Justice John Paul Stevens (1920-2019)

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​I have always been fascinated by the legal system and the law. My whole life, including reading for pleasure has included government, history, and legal issues. I have an analytical and argumentative mind and nothing comes close to both of those attributes more than the law.

In high school my favorite class senior year was Everyday Law, which would most likely be compared to a civics class – what to do if you get pulled over? What are your rights when approached by a polic officer? Your neighbor is infringing on your property, what do you do? That sort of thing. It was an elective, and I still really believe this type of class should be required for students to prepare them for the real world they are about to enter.

I have been privileged to live in a time where I have witnessed the ascension of the first African-American, the first woman, and the first Latina to the Supreme Court (Marshall, Day O’Connor, and Sotomayor, respectively).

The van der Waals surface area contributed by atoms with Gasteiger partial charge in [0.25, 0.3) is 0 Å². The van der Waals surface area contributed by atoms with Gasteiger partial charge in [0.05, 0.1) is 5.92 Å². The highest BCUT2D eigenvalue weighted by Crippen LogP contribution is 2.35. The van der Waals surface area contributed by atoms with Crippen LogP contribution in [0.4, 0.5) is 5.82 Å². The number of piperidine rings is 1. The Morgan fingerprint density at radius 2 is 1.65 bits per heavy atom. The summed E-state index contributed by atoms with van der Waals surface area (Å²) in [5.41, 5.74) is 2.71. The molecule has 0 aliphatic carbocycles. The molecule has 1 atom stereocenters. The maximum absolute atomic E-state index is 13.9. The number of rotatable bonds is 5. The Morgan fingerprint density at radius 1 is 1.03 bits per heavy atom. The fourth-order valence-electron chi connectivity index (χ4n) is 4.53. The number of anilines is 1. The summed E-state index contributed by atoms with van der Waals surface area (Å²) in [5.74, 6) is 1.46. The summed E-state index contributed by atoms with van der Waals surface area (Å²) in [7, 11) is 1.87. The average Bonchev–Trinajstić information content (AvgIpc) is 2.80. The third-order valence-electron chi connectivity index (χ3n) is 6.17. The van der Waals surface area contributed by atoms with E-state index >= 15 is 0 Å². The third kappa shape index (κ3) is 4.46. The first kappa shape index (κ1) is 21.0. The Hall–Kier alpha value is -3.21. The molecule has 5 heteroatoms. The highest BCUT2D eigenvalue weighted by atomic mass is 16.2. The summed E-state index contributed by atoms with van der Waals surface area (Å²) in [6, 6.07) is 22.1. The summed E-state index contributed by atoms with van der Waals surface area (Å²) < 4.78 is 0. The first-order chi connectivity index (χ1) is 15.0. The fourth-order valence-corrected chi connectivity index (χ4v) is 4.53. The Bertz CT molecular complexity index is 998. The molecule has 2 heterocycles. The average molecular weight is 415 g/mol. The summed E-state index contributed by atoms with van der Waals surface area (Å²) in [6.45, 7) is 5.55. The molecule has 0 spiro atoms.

When I served jury duty, the cover of Time magazine was Chief Justice William Brennan who was retiring. He was one of my favorite justices and his court more than any other cemented my philosophy firmly on the liberal side of things, although I would characterize my views as less liberal and more founded in civil rights and equality.

I continued reading and studying the law throughout my life, and majored in political science/pre-law for two years of college. Constitutional Law was my favorite class, and I loved my professor who I had for all three of my law classes. I still have all of those textbooks and I’ve added The Law of Writing to my collection. My enthrallment has never subsided.

Until 2010 when he retired, for as long as I can remember, Justice John Paul Stevens has been a staple on the Supreme Court. As the Bush years passed, and the liberal wing was replaced by more conservative jurists, Justice Stevens remained stalwart, continuing the tradition of upholding the Constitution through law and not political partisanship. It is essential to remember that Justice Stevens was appointed by a Republican, President Gerald Ford as was Brennan (by President Dwight D. Eisenhower).